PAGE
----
Keeping Calm and Parenting On
It had been a long day and my fuse was short. Because our daughter was too smart for her own good, we had a saying in our house – “Ask before you do.”
By Julie Baumgardner, MS, CFLE
On this particular day, Ashley decided she wanted to paint her room, so she went in and closed the door. Recognizing it was a bit too quiet in the house, I went to see what she was doing. I wish I had a picture to show you: red paint the color of melted lollipops covered the wall behind her door. Looking back, it makes me laugh. But in the moment, I had a meltdown. Our home was anything but ”ScreamFree.” I am pretty certain if someone had been videotaping the episode, my behavior didn’t look too different from that of a child having a temper tantrum. That moment would be what Hal Runkel, author of ScreamFree Parenting, would say is the moment I handed the emotional remote control in our home over to the least mature person in the house, our 6-year-old daughter.
There are probably many parents who can relate to losing it with their children. Truth be told, if someone were to describe what typically happens when a parent loses their cool, both parent and child may end up yelling, tears might flow, and words might be said that aren’t really meant. In the end nobody wins.
ScreamFree parenting isn’t about becoming the perfect parent with all the perfect techniques to raise your children. Runkel is convinced that good parenting is about parents learning how to take back their own emotional remote control. The parenting journey is a series of anxiety-provoking events that parents often respond to by screaming. Anxiety says we need to manage our children. But the more we try to overtly manage them, the more unmanageable they become.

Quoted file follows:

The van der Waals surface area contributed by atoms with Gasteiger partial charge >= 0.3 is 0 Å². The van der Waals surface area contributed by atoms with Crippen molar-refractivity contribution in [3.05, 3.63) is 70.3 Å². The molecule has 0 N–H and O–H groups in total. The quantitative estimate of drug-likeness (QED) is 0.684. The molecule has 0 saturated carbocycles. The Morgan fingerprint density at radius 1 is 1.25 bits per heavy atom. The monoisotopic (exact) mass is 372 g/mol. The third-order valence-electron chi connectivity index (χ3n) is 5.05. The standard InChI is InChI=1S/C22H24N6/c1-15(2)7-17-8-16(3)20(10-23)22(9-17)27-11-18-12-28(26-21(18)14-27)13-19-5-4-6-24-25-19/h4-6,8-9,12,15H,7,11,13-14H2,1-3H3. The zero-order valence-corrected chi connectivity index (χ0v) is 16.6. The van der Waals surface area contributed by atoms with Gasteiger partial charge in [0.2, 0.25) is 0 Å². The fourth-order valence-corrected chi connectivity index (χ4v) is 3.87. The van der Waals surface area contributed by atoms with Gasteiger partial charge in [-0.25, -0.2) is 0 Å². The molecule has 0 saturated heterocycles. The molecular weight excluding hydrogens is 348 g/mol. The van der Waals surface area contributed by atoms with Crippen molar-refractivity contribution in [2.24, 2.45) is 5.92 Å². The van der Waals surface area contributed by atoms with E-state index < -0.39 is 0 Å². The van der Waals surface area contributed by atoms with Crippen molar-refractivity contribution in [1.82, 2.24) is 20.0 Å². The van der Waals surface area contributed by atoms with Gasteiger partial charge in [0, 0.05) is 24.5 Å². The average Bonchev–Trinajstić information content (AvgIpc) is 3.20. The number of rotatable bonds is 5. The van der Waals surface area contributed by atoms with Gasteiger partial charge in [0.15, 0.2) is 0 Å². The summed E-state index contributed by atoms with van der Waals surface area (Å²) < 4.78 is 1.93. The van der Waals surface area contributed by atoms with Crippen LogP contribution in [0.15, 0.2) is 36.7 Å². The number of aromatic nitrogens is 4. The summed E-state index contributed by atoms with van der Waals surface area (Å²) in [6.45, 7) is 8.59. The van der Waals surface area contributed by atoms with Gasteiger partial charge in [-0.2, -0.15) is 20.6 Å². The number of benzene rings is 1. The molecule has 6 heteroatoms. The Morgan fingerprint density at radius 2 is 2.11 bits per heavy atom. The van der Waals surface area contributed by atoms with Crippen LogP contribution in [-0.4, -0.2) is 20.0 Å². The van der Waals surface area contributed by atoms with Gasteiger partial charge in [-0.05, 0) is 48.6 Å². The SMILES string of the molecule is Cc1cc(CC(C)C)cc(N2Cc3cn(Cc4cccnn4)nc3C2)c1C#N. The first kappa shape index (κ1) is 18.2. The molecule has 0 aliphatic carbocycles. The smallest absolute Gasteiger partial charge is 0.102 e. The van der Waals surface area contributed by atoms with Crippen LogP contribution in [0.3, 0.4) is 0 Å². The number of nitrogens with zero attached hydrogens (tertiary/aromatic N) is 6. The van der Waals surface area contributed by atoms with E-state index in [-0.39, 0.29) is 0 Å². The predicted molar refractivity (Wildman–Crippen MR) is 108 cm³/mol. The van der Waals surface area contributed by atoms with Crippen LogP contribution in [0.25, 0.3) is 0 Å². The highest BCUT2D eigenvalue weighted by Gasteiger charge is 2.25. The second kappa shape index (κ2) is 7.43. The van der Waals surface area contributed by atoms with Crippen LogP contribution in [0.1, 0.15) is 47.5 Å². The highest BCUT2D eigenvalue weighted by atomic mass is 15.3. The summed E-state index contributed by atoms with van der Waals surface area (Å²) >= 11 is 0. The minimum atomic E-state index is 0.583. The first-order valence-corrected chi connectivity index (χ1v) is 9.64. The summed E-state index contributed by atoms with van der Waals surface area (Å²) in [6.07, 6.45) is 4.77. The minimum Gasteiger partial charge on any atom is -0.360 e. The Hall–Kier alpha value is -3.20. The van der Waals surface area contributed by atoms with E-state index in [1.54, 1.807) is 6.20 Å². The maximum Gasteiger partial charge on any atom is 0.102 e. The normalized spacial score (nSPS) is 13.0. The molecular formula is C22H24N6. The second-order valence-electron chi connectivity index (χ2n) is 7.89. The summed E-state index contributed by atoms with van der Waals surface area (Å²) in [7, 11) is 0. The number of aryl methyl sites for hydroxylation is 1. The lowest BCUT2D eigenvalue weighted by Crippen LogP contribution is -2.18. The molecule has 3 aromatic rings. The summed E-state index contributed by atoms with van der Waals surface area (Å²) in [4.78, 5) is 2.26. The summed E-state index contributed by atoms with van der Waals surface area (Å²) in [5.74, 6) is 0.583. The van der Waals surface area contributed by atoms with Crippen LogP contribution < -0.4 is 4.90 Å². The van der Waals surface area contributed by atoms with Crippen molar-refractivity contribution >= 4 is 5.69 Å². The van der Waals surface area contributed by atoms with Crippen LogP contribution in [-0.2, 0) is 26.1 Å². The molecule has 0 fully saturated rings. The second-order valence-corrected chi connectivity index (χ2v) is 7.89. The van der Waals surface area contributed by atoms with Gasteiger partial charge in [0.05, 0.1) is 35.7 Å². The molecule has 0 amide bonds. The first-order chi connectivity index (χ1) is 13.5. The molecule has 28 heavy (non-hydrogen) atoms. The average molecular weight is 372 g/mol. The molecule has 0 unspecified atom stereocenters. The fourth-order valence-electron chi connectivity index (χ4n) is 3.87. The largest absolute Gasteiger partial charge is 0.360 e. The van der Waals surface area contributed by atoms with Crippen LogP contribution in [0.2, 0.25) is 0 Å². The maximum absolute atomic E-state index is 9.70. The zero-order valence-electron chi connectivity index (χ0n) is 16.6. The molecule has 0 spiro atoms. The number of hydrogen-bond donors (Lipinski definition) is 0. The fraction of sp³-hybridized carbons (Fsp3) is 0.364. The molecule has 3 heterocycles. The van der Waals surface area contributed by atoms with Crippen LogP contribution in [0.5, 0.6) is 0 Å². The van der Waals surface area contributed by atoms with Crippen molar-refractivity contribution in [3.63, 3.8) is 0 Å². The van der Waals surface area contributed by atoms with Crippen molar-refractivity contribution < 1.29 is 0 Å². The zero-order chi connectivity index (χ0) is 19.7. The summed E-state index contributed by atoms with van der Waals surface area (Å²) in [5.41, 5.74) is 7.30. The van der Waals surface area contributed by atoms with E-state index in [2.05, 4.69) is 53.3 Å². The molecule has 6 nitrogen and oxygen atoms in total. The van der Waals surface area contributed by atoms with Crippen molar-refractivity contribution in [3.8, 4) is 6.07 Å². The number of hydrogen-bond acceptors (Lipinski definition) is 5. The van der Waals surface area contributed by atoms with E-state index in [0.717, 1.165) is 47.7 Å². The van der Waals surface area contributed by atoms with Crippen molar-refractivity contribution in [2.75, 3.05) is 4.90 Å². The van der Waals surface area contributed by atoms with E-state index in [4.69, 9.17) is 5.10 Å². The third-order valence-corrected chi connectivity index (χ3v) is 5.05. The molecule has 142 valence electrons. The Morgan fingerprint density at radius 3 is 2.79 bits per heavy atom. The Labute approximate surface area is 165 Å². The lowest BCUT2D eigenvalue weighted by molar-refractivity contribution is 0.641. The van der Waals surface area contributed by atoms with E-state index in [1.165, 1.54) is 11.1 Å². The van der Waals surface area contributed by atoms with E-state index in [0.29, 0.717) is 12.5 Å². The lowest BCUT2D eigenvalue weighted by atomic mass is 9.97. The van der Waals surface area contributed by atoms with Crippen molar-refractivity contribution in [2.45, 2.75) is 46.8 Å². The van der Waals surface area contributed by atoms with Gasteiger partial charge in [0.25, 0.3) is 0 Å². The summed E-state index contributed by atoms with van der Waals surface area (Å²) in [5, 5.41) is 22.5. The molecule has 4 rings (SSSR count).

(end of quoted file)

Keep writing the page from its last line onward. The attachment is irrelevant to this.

In every situation, parents have to make sure they are being the grown ups no matter what their child is doing. When a parent is screaming, what they are really saying is, “Calm me down, I can’t handle what you are doing right now.” When parents focus on calming their own emotional reactivity, they begin to make parenting decisions out of their highest principles instead of reacting out of their deepest fears. There are specific ways parents can do this:
- See children as individuals in their own right, with their own lives, decisions, and futures.
- Don’t preach or threaten – let the consequences of a child’s choices do the screaming.
- Be an advocate for your child’s development.
- Change your vocabulary – avoid labeling children or pigeonholing how they see themselves. Labels can be very destructive.
- See yourself as being responsible to your children – not for them. For example, if your child throws a temper tantrum in a public place, you’re not responsible for it, but you are responsible for how you handle it.
Every child wants parents who can keep their cool, even when things get heated. Your children want you to remain unflappable, even when they flip their lids. Most parents’ biggest struggle is dealing with their own emotional reactivity. That is why the greatest thing we can do for our children is learn to focus on ourselves, not on them.
A few of you might be reading this thinking to yourself, easier said than done. Agreed. Looking back at my own parenting journey, I can acknowledge that there were far too many times I handed the emotional remote control over to Ashley. In the instance with the red paint, my mind was spinning with things like “I don’t have time to paint this wall. What will my mother say about my parenting? Why wasn’t I paying closer attention?” In the end, what I really needed to do was slow down and heed Runkel’s advice. Keep calm and parent on!